News Release

UC San Diego Health first in region to provide novel therapy for melanoma

New FDA approved treatment increases a patient’s own army of cancer-fighting cells aimed to combat the most serious type of skin cancer

Business Announcement

University of California - San Diego

UC San Diego Health is the first hospital system in the region to offer a new immunotherapy treatment for metastatic melanoma. The personalized cellular therapy derived from tumor infiltrating lymphocytes (TIL), is the first solid tumor therapy on the market approved by the U.S. Food and Drug Administration (FDA). 

“This one-time cellular immunotherapy is a powerful and robust tool to treat patients with advanced melanoma resistant to other approved therapies and who have limited treatment options,” said Gregory Daniels, MD, PhD, professor of medicine in the Department of Medicine at University of California San Diego School of Medicine and medical oncologist at UC San Diego Health.

“Our ability to provide novel therapies, like TIL, reflects our distinction as a National Cancer Institute (NCI)-designated Comprehensive Cancer Center," said Diane Simeone, MD, director of Moores Cancer Center at UC San Diego Health. "None of this would be possible without the extraordinary team who led the clinical trials and brought this new, advanced treatment option for melanoma.”

The process of TIL therapy using lifileucel (AMTAGVI), begins by collecting and isolating a patient’s unique cancer-fighting white blood cells, called lymphocytes, or T-cells, from the surgically removed tumor. The T-cells are isolated, expanded and stimulated to enhance their ability to recognize, infiltrate and attack cancer cells. This army of TIL cells is then infused back into the patient.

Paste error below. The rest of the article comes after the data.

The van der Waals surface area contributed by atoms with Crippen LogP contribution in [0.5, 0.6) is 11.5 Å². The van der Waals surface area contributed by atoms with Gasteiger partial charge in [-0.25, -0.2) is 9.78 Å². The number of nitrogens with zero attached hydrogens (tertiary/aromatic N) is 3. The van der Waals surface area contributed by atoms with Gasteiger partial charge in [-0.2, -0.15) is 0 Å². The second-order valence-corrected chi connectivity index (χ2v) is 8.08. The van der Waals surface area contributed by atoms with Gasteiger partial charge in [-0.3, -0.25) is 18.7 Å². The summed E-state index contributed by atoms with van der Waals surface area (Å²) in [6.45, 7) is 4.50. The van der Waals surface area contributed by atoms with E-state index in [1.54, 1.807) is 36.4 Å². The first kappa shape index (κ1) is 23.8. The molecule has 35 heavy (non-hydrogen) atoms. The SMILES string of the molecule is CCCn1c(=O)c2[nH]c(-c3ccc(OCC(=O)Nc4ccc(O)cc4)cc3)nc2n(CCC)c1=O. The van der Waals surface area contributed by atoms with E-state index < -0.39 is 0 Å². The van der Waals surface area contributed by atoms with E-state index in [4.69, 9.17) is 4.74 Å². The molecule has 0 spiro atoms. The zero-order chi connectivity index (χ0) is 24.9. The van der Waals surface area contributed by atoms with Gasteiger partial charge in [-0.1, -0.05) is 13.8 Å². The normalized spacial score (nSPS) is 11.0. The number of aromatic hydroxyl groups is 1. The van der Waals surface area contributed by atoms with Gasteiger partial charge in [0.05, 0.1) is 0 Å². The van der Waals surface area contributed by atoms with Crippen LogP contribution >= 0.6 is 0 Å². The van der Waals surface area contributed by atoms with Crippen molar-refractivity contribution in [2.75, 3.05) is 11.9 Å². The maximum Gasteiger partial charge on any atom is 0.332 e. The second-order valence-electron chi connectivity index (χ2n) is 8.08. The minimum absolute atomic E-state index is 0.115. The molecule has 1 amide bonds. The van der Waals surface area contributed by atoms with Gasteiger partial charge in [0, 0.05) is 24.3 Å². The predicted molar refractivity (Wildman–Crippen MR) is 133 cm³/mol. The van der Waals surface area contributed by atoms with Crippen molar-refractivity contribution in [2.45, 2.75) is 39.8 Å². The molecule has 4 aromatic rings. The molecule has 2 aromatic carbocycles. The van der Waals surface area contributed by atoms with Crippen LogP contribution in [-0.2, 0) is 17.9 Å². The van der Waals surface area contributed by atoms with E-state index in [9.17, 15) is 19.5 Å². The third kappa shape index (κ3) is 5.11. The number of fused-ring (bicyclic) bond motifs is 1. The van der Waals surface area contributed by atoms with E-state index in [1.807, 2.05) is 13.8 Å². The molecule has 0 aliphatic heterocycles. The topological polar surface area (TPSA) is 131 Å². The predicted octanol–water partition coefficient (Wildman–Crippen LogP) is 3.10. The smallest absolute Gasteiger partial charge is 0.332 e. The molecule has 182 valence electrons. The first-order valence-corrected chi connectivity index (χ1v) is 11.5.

“The TIL clinical trials showed favorable treatment results and improved outcomes compared to other options available following the progression of melanoma on standard frontline therapy,” said Daniels, principal investigator of the clinical trials conducted at UC San Diego Health.

Skin cancer is the most common form of cancer in the United States, with melanoma accounting for nearly 1% of skin cancers but causing the most skin cancer deaths, according to the American Cancer Society. Melanoma deaths have fallen by 5% per year largely because of supported research and clinical advancements in treatment.

“The ability to provide cellular therapy holds the potential for remission for some patients with melanoma and provides a new tool to the growing number of options for patients whose cancer cells have spread from where they started to other parts of the body,” said Daniels.

UC San Diego Health currently offers CAR T-cell therapy, another promising type of immunotherapy, to treat certain types of blood cancer, such as non-Hodgkin lymphomas and multiple myeloma.

“This emerging treatment is a driving force to many other cellular and gene therapies being pioneered at UC San Diego Health,” said Ayad Hamdan, MD, physician-in-chief at Moores Cancer Center. “This transformational approach to treating skin cancer and solid tumors directly aligns with our health system’s commitment and investment in the future of cancer immunotherapy. It’s a tremendous opportunity to expand our reach and deliver leading-edge treatment to patients with advanced cancers that are underserved by current treatment modalities.”

As an NCI-designated Comprehensive Cancer Center, Moores Cancer Center at UC San Diego Health is among the top 4% of approximately 1,500 cancer centers in the United States, and one of only 56 Comprehensive Cancer Centers in the nation. Patients have access to personalized care by physicians setting treatment standards nationwide and access to clinical trials that are identifying promising, new therapy options. According to the 2023-2024 U.S. News & World Report "Best Hospitals" survey, cancer services at UC San Diego Health ranked 20th in the nation.

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